S. 1115, Grants Oversight and New Efficiency (GONE) Act

S. 1115

Grants Oversight and New Efficiency (GONE) Act

Sen. Deb Fischer

January 11, 2016 (114th Congress, 2nd Session)

Staff Contact
John Huston

Floor Situation

On Monday, January 11, 2016, the House will consider S. 1115, the Grants Oversight and New Efficiency (GONE) Act, under suspension of the rules. The bill was introduced on April 28, 2015, by Sen. Deb Fischer (R-NE) and passed the Senate, as amended, by unanimous consent on December 18, 2015.

Bill Summary

S. 1115 requires federal agencies to prepare reports on their efforts to close out financial accounts for expired federal grants in an effort to bring greater efficiency to the federal grant administration process. Specifically, the bill requires agencies to coordinate with the Secretary of Health and Human Services (HHS) to submit a report to Congress that (1) lists each covered grant held by that agency, (2) identifies grants for closure, and (3) explains why the covered grants have not been closed.  This information will provide insight into difficulties and inefficiencies within the closeout process, and assist in the development of potential solutions.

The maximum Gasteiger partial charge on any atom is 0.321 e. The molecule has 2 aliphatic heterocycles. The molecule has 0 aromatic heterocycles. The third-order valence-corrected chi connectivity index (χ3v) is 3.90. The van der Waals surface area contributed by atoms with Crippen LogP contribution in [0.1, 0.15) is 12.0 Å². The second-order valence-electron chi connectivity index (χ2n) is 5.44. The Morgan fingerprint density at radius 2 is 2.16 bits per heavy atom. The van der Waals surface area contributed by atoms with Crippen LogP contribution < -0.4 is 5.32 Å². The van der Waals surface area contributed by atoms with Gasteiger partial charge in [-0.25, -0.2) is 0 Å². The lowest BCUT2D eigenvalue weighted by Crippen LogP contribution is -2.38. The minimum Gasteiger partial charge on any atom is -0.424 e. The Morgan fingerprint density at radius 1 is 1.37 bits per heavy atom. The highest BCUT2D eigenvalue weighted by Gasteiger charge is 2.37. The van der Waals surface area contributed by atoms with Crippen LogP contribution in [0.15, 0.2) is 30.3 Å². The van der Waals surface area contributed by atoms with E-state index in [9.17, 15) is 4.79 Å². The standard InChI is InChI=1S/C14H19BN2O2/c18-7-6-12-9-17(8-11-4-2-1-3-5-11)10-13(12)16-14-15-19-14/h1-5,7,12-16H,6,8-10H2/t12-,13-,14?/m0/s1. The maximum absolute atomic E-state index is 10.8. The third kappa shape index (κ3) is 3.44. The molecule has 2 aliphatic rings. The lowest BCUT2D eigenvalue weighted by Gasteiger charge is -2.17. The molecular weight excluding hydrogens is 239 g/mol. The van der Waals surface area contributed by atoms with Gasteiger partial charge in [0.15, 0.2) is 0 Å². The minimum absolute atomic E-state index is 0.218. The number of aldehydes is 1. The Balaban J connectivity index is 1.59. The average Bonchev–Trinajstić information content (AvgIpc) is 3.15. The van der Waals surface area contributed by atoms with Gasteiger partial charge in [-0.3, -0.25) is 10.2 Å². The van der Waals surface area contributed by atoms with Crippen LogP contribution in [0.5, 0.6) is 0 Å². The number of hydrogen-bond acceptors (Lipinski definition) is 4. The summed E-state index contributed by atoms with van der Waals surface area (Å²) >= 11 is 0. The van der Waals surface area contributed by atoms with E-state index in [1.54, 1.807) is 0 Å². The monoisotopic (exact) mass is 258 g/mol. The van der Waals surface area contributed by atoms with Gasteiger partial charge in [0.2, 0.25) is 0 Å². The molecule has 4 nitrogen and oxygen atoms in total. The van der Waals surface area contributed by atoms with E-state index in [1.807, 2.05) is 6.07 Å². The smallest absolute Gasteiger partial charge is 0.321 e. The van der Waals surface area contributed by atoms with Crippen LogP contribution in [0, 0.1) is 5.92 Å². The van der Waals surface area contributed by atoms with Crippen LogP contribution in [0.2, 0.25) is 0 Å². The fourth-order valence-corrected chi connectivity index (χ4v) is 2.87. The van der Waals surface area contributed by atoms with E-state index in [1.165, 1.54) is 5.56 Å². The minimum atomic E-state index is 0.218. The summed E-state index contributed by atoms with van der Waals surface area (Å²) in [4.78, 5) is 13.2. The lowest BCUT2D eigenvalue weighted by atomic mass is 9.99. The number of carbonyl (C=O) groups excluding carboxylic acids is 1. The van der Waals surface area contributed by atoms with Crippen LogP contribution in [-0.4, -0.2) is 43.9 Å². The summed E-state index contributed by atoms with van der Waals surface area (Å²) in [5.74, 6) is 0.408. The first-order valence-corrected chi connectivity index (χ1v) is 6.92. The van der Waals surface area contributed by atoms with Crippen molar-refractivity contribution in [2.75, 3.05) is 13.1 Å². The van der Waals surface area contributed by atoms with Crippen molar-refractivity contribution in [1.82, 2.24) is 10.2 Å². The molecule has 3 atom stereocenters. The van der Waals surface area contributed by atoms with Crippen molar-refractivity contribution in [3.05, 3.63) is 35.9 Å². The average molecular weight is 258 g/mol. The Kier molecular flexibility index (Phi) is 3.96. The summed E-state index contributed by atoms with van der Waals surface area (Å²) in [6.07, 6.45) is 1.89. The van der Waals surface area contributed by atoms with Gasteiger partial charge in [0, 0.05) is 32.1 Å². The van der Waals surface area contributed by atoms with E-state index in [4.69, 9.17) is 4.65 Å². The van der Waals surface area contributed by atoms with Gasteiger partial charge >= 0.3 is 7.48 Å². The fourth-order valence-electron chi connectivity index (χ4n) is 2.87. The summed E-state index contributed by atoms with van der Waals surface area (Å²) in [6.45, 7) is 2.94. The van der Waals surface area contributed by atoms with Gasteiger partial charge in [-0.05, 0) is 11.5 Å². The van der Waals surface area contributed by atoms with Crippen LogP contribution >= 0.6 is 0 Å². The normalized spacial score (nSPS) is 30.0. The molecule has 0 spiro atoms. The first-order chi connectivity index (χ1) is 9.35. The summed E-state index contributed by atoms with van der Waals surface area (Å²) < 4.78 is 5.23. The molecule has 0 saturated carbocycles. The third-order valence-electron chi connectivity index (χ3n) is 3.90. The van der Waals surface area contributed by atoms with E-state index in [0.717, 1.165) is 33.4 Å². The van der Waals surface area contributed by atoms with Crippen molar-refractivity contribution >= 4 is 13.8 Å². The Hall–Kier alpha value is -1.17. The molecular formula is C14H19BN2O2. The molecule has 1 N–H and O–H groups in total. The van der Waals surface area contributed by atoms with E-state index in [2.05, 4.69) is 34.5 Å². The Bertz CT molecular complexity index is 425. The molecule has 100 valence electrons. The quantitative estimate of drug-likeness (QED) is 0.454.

The Department of the Treasury (Treasury) is responsible for disbursing grant funds to the primary grant recipients. There are over 2,000 congressionally authorized grant programs that administer over $500 billion in grants annually. At the end of a grant award period, the grant recipient and federal administering agency are required by law to “close out” the grant pursuant to the grant agreement. After a grant award has been closed out, undisbursed funds are then transferred back to the Treasury. [1]

In 2012, the Government Accountability Office (GAO) reported that HHS and Treasury, which administer accounts for approximately 80 percent of all federal grants, had over 11,000 active accounts containg over $800 million for expired grants.[2] According to the Congressional Research Serice (CRS), “federal agencies may delay closing out expired grant accounts because of a lack of resources, ongoing disputes with grant recipients about allowable expenditures or matching requirements, or a lack of incentive to prioritize grant closeouts.[3]

According to the bill sponsor, “The GONE Act takes significant steps to close out these long expired grants and identify why they were never closed in the first place. The American people deserve more accountability from the federal government, and I hope we can soon send this bill to be signed into law.”[4]

[1] See CRS Report, “Delayed Federal Grant Closeout: Issues and Impact,” September 12, 2014.
[2] See Senate Report 114-169 at 2.
[3] See CRS Report, “Delayed Federal Grant Closeout: Issues and Impact,” September 12, 2014.
[4] See Sen. Deb Fischer Press Release, “Senate Passes GONE Act to Cut Government Waste,” Decmber 18, 2015.


The Congressional Budget Office (CBO) estimates enacting S. 1115 would cost $8 million over the 2016-2020 period, primarily for increased administrative costs related to the new reports; such spending would be subject to the availability of appropriated funds.

Additional Information

For questions or further information please contact John Huston with the House Republican Policy Committee by email or at 6-5539.